The following are some great places to shop for things you may need for your water catchment system: In Tacoma, try Jones Glass and Used Materials at 1912 S. Wilkeson St. (Just off of S. 19th and Sprague). (253) 272-4351. You can barter with them for gutters, down-spouts, hoses and an occasional block or two. In Seattle try Second Use. I’ve gotten blocks, gutters, down-spout pieces and spigots and like Jones, I just enjoy going to these places and their frugal ways. The Seattle location is at 7953 Second Ave. S. (206) 763-6929 Their web-site gives great directions and open hours. Check it out at www.seconduse.com. Also, in Seattle is Earthwise at 2462 1st Ave. S. (206) 624-4510. If all of these fail (along with my creativity) I go to Lowe’s or Home Depot for blocks mostly.
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Disclaimer
I do not recommend drinking the rainwater from your roof. It may contain animal droppings, dust, or roof composite. Also, I cannot guarantee the safety of watering your vegetables with rainwater from your roof either. In my personal opinion, however, if your roof is made of a non-toxic substance and hasn’t been treated with a moss inhibitor or something it should be fine for that. Metal roofs, especially, are great for rainwater harvesting. There should be no trouble of course with non-vegetable uses.
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Mosquito Note
I have sold over 400 rain barrels in the last few years and haven’t heard of any problems at all with mosquitoes. If you do notice some of the hatchings in your barrel, however, simply add a tablespoon of vegetable oil to the waters’ surface
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Subvert The Dominant Paradigm
For your viewing pleasure, here are some places you can see my Rain Barrels:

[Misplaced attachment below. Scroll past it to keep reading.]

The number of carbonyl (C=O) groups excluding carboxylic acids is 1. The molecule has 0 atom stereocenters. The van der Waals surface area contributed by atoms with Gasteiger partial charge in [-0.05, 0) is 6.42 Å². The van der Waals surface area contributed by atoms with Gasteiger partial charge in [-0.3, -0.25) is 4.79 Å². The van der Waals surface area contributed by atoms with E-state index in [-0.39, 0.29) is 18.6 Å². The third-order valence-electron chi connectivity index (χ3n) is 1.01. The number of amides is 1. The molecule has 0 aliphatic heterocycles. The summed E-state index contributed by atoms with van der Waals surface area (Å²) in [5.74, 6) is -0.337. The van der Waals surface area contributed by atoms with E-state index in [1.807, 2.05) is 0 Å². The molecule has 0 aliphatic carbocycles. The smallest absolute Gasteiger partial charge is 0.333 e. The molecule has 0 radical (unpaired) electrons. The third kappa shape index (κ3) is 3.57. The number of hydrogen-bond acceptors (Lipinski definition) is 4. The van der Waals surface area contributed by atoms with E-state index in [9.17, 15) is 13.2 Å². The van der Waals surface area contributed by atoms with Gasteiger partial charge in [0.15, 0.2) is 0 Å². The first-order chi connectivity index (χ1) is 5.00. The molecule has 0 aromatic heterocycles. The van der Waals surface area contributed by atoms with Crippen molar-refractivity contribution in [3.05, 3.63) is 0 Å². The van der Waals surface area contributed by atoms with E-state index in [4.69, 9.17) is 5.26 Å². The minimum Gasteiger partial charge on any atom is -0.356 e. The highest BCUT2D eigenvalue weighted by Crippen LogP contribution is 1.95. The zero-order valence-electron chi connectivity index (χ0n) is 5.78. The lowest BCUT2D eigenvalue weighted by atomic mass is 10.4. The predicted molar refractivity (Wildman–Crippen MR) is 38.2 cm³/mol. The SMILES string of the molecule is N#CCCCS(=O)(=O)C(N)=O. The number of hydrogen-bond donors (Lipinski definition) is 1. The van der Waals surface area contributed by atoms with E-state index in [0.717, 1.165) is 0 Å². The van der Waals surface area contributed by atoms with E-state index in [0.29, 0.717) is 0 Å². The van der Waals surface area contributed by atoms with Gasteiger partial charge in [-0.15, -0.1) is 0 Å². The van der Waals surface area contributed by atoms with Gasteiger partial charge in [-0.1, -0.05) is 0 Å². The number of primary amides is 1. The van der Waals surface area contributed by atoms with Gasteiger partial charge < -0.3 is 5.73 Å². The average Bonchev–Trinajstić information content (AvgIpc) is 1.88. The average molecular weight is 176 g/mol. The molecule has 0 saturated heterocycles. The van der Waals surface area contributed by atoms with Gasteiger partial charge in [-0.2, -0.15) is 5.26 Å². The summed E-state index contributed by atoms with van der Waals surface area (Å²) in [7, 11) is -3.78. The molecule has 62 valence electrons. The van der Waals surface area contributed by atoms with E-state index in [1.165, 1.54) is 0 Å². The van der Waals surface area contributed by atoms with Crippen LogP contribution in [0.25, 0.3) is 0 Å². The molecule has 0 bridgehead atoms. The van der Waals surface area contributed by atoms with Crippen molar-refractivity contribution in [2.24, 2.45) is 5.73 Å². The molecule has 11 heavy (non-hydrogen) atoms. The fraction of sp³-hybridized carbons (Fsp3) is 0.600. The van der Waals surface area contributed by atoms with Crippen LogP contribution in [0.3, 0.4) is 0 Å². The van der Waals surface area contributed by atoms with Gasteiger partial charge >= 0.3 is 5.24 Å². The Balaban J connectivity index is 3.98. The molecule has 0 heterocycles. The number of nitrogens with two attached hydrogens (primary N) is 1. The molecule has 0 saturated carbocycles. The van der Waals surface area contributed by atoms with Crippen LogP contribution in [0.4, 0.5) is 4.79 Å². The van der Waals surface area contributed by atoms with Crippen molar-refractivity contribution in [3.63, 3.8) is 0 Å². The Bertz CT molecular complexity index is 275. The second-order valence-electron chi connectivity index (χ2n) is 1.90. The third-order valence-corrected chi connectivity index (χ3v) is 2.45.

Rain Barrel Kit

If you've got your own barrel then save some money and buy this kit! It's easy to assemble and includes a mesh screen, a bulk head fitting with a brass hose bib spigot and an excellent overflow system. These parts are all well made and made to last and if you ever need to replace one it's easy because there's no glue needed for assembly! This is the best rain barrel kit available on the Internet.



Rain Barrel Connector Kit

Everything you need to hook up two rain barrels. 4' to 5' recycled (from old washing machines) hose, brass splitter, and brass valve with easy on-off valve. Connects two rain barrels from their spigots and draws all the water from both barrels directly from the brass valve! Durable and long lasting, instructions included..

Plastic Bag Dryer

Easy To Use: Insert sticks firmly into holes; wash bags with warm, soapy water, rinse and place on sticks to dry.

Save The Humans:
"Plastic production is a highly polluting process and the less one uses the better. But if you must use plastic bags, reusing them is the only responsible thing to do, economically and environmentally. I hope this product will help." - Dan Borba
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Compost Toilet


"Since July of 2000 I’ve been composting my humanure (I know, it takes a while to get used to the whole concept of composting feces, urine and toilet paper) with a toilet similar to the one in the picture, which I made for about $10 with scrap parts, and 8 wooden pallets for the outside bin. It was incredibly simple and altogether cost about $40 not $1,500 or $999 like a lot of composting toilets I’ve seen on sale. I strongly recommend Joseph Jenkins “Humanure Handbook”. He’s been composting humanure for his vegetables and garden for over 20 years and not only does he demystify the whole process but he brings a lot of humour to it. The animal manure you may be missing in your compost is looking back at you in the mirror. His directions for this toilet are right in the book and believe me, they are extremely helpful with clear drawings. Subvert the dominant paradigm...buy this book and compost humanure!" - Dan Borba

Price: $125.00 each + Tax Washington state, Local Delivery or Pick-Up, No Shipping
Includes 4 buckets with lids. Click here to contact me for ordering.

For an additional fee, installation and delivery are available in the following counties:
Pierce (Tacoma" Free Delivery) | King | Thurston | Lewis | Mason | Jefferson | Kitsap